The thermostat for an air conditioning unit instructs the appliance to turn on and begin cooling when the indoor temperature exceeds a pre-determined level. The thermostat is also designed to halt the cooling and switch the air conditioner to standby after the temperature falls to the desired level. Modern thermostats are equipped with digital readouts and calibrated for precise temperature settings, which can save money on cooling bills. Older thermostats use a dial control with a red needle mark to set the temperature against a printed scale under the dial.
Set the thermostat's slide switch for power to the "On" position.
Press the up or down button on a digital thermostat repeatedly until the desired room temperature displays on the small panel above the buttons. For older thermostats, turn the plastic dial with the red mark to the desired temperature printed on a scale, or slide a vertical thermostat control until the red mark lines up with the desired setting.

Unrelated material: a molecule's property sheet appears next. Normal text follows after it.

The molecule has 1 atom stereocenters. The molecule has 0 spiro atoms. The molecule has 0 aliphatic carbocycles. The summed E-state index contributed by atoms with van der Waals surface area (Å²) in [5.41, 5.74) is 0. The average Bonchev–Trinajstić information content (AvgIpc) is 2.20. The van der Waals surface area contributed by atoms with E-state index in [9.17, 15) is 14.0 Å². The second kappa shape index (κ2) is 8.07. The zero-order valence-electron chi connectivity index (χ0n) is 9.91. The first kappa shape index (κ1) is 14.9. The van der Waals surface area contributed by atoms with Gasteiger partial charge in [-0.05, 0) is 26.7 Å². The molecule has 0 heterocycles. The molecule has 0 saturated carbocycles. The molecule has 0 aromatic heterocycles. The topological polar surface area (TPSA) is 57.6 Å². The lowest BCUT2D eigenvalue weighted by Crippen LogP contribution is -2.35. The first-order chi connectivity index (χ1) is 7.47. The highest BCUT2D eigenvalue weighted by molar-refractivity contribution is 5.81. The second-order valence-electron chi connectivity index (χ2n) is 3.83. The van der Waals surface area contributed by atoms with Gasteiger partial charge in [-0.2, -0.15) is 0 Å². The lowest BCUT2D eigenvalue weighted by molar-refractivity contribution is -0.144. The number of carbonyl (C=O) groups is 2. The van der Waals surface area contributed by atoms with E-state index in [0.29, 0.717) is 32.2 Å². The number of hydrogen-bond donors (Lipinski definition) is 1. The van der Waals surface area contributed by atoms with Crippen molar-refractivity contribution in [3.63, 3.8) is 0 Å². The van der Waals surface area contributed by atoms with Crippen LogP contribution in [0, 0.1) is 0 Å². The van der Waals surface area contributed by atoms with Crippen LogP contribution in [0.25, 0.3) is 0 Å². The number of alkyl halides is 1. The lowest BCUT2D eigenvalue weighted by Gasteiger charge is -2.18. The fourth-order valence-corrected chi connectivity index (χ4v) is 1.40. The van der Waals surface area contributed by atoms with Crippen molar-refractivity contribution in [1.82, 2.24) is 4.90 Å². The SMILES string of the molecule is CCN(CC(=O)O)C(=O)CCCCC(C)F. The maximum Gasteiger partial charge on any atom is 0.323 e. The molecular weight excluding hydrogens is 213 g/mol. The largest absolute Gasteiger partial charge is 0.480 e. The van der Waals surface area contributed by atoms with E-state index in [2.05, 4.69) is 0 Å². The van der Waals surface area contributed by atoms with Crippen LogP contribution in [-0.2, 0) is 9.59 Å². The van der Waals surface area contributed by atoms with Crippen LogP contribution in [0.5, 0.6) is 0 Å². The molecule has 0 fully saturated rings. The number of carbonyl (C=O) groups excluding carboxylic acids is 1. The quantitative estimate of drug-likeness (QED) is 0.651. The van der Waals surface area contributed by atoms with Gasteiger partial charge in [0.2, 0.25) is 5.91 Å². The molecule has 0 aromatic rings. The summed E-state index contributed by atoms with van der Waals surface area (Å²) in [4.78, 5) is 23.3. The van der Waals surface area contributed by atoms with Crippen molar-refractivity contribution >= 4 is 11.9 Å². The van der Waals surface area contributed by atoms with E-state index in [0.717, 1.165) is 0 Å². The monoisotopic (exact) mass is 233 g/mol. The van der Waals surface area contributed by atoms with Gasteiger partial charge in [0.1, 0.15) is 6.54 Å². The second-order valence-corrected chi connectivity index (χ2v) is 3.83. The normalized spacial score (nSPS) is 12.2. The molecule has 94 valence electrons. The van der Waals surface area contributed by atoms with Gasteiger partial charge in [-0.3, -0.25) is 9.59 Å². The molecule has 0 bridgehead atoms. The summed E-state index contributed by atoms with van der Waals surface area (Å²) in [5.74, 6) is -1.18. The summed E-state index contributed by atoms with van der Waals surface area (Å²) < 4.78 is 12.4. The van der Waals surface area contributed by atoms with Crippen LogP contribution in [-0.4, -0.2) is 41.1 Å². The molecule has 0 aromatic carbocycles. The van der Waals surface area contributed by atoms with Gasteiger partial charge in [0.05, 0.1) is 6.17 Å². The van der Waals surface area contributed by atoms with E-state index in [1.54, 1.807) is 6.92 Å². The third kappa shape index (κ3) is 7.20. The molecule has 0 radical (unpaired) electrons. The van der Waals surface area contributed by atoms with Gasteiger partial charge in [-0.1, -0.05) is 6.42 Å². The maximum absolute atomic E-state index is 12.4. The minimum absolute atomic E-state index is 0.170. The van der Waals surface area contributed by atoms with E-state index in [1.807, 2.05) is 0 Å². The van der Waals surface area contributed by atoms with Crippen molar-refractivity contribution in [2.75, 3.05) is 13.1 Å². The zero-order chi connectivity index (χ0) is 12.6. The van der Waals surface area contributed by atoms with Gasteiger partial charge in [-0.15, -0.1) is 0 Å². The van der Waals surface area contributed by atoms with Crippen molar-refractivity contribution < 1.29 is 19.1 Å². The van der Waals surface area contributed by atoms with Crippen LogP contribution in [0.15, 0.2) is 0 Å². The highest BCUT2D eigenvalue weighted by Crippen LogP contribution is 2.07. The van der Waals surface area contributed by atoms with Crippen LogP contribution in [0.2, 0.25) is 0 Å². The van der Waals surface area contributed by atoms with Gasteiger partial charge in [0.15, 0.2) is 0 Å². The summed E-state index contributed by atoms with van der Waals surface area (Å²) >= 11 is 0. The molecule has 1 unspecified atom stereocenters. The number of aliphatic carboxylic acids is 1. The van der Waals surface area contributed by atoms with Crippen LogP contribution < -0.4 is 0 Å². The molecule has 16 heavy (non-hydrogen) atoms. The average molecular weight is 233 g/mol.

Press the program feature available on some thermostats to set different temperatures for different times of the day. For example, push the "Prog" button to select a day and time at which the air conditioner will turn on. You can set the room temperature to a higher level when you are out of the house during the day so the air conditioner will not turn on as frequently. This saves money on your electric bill.
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